26 October 2021

Crush the blob and let NIMBYism defeat itself

By

Rishi Sunak may be agonising about raising taxes to ‘level up’. But that is a false choice, because it omits the magic possible ingredient: growth. And one of the most powerful ways to enable more growth is to permit more development where high prices, driven by demand, are screaming for it. A new paper from Create Streets today shows how the ‘street votes’ policy – now supported by 15 Conservative MPs, among many other people – could generate billions of pounds for the Treasury without raising tax rates.

Those who want to end our shortage of housing in costly places sit in two camps. The first camp – the ‘absolutists’ – see housing as a zero-sum struggle where pro-housing forces must use every trick and tactic to smash the NIMBYs. They point to the 46% of people who say they would be ‘more likely’ to vote for a Government that built more homes. They tend to omit that such support often evaporates when voters are confronted with new development near them; and that the real constraint on reform is not just the national vote, but the 1922 Committee and other selectorates within the existing system. Those forces were so strong that they even persuaded Margaret Thatcher – not famous for her lack of courage – to replace Nicholas Ridley as housing minister after he became too zealous.

The absolutists point to the regimes in Houston, Atlanta, and Tokyo as easy solutions for our housing woes, but rarely mention that, unlike the UK, tenants outnumber homeowners in those cities. That makes the politics of adding housing much easier.

The second camp – the ‘realists’ – understand that the world is not a zero sum game. Building more can make so much profit that, with careful rules and in some places like Tel Aviv or Seoul, it can win widespread support. But the rules of the existing planning system block such negotiations and empower veto players. A tiny minority that hates change has engineered and preserved a system that fails to enable high-quality development supported by the vast majority.

One realist compared the efforts of the first camp to ‘crush the NIMBYs’ with the Polish cavalry’s efforts to gear up to crush the Wehrmacht in 1939. We most recently saw the problem when Mr Jenrick was replaced as Housing Secretary last month after a monumental backlash to the Government’s White Paper proposals on radical planning reform. He is the most recent in a long series of casualties.

The intellectual origins of the realists stem from the Centre for Policy Studies’ Alex Morton. That camp, aware of the history of seventy years of planning reform failure, has worked up new ideas that seek to address the limitations of the current planning system, including neighbourhood planning, and to create new and powerful supplementary mechanisms so that small groups of residents can allow new homes in return for a share of the benefits that, in their view, outweighs all the inconvenience and risk.

The realists’ most notable recent advocate is Steve Baker MP, in the foreword to a new paper published by the Social Market Foundation this week. As Mr Baker eloquently explained on television yesterday, almost every other part of the economy functions based on win-win outcomes: I buy something from you because we both judge that we will benefit from the exchange. The world is, by its nature, not a zero sum game. That is why we are on average a hundred times wealthier than our distant ancestors.

If, in contrast, the rest of the economy functioned like the planning system, you would have to get permission from the government to allow a plumber to enter your home to carry out repairs.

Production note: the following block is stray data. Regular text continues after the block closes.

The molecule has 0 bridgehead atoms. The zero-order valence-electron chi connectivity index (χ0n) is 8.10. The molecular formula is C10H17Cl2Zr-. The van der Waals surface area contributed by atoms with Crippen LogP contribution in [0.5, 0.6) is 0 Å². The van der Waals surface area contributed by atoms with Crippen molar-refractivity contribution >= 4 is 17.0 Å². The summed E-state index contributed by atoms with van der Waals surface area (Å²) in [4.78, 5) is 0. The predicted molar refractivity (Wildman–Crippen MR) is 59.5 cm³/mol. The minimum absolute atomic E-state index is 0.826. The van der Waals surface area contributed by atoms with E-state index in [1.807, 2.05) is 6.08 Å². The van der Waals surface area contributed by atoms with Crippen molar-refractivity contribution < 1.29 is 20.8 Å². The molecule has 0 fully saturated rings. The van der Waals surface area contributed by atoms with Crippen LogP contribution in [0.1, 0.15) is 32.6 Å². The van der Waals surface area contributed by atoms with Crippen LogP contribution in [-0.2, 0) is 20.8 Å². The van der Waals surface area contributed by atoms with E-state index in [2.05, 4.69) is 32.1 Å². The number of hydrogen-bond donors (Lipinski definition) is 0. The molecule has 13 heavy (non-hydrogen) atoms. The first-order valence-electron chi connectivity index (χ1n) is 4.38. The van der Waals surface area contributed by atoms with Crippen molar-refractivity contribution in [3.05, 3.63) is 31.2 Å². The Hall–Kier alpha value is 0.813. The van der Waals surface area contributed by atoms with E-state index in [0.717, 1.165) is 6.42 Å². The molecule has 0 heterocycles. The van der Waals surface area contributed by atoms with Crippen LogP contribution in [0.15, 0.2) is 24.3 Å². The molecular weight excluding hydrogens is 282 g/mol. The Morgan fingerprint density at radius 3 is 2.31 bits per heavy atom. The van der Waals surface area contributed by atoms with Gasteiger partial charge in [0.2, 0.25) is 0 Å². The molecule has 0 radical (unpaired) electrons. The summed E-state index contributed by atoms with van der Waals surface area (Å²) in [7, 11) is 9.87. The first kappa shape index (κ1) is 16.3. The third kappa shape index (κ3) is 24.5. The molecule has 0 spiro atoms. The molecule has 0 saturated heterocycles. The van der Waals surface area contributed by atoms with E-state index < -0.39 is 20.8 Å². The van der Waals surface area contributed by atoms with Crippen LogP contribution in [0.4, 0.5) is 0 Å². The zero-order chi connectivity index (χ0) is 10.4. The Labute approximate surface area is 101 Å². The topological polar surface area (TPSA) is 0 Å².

The beauty of a win-win approach is that the winnings can be fabulous. Create Streets estimates that just one such approach, street votes, could generate £9 billion for the Treasury this Parliament, and £52 billion over the policy’s life, without raising tax rates. That could pay for the Northern Powerhouse, the Campaign for Better Transport’s entire list of priority projects to reverse the Beeching cuts, and a range of tram lines.

That £9 billion would come in addition to the £8 billion per year that would flow to local authorities through the proposal to apply the developer levy to such development. Nor does it count the hundreds of billions of additional value that would flow to everyone else in the country, through improved growth from having more homes near to high-wage firms. A chunk of that value would go to the local residents and communities who have agreed to more development in return.

The Government might go a little further with nationally set permitted development rights, but there is only one way to harness the market to improve social welfare at scale, from where we are now: let residents and communities weigh up the benefits of new development and approve more when those benefits outweigh the costs to their community, without harming others but perhaps overruling a tiny minority of would-be ultra-NIMBYs who will fight even change that causes them no harm. That might involve street votes, mews votes, community land auctions, or other things. Those sorts of ideas will start to restore a healthy housing market.

Michael Gove, the new Housing Secretary, has a long and successful history of introducing quietly radical but popular and workable change, like free schools. They allow exactly the type of local experimentation by residents and entrepreneurs that we need to get to a better planning system that can enable levelling up and growth in a popular and lasting way. The way to fix housing is to crush the blob, and let NIMBYism defeat itself.

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John Myers is co-founder of London YIMBY, a grassroots campaign to end the housing crisis with the support of local people.

Columns are the author's own opinion and do not necessarily reflect the views of CapX.